Recent graduates of Greater New Bedford Regional Vocational Tech-nical High School and community activists are demanding that school administrators reverse their decision to eliminate the successful Fashion Design program.
“The fashion industry has such a major impact on our economic structure. Fashion and apparel related industries employ about 1.9 million people in the United States alone. More than 200 schools across the country offer fashion-related programs to prepare students for jobs in the industry. These programs build skills that are marketable not only in fashion but across many other industries,” said Abigail Rego, a 2014 GNBRVT graduate who credits her enrollment in the school’s Fashion Design program for her subsequent academic and career success.
The GNBRVT administration notified Fashion Design instructors on April 15 that their program was being discarded.
“The Fashion Design program is not only excellent at preparing students for future scholarship and employment, but it is a popular program for women and students of color. It would be discriminatory to narrow the school’s offerings, and in turn alter the diversity of the composition of the student body at GNBRVT,” said Save Our Shops activist Sue Chouinard, owner of Dartmouth Tailoring Studio.
Chouinard is also chairperson of the Fashion Design Advisory Board. She said the Fashion Design program, while successful for an array of students, has been a viable path for many talented students whose abilities may otherwise go unrecognized because they are socially or economically disadvantaged.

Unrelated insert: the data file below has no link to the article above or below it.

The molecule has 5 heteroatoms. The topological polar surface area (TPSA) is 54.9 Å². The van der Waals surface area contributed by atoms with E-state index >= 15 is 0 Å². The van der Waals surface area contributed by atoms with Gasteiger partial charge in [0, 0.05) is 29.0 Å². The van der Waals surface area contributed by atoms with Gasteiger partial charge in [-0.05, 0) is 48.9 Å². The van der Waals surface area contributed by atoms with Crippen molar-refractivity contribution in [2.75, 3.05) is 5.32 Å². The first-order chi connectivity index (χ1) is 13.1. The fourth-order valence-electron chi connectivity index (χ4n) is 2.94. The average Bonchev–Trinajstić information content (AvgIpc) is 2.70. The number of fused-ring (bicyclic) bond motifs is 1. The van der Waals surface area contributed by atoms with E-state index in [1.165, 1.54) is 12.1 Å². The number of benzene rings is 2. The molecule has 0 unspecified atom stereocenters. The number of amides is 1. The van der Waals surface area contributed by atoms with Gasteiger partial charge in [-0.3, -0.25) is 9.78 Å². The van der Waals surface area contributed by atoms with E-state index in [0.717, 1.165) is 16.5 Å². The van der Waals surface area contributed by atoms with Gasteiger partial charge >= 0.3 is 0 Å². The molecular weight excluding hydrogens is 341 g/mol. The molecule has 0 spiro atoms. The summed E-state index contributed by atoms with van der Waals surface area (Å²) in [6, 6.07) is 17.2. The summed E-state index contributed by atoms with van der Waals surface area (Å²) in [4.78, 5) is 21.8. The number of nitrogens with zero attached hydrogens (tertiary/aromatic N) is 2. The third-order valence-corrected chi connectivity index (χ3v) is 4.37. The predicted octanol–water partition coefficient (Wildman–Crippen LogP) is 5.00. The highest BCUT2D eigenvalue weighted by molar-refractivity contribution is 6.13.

Several graduates of the Fashion Design program have written testismonials for the Save Our Shops campaign, explaining how they have thrived in both academic and business settings.
Diana Matos, a 2018 GNBRVT graduate, for example, praised the Fashion Design program for the professional experience she received and career opportunities it opens.
“The fashion industry is split into four main fields: design, manufacturing, marketing/promotion and retail sales,” she said. “Within these fields are hundreds of positions, and our high-school program allowed us to explore our options and prepared us for whichever career path we chose.”
Ashley Clark, who graduated last year from Fashion Design, credited the program for allowing her to stay on track in college.
“During this current pandemic I am finishing my college courses online, and without my background knowledge from my four years at Voc Tech, I truly believe I would be struggling, if not falling behind, right now,” she said.
Save Our Shops activists point out that Fashion Design prepares students for a dynamic and growing field that has strong roots in the Southcoast region.
• UMass Dartmouth recently launched a bachelor’s degree program for Fashion Design, underscoring the value of this field of study within our region.
• During the COVID-19 crisis, local manufacturers such as Merrow Manufacturing in Fall River and Joseph Abboud Manufacturing in New Bedford have been producing medical masks and gowns for health care workers and for members of vulnerable populations.
• GNBVRT educators produced a video explaining how people at home can produce their own protective masks for stemming the spread of COVID-19.
“Leadership at GNBRVT is robbing our students of valuable opportunities by eliminating and cutting programs that clearly prepare them for bright futures,” said SOS activist Rosemary Heath. •••
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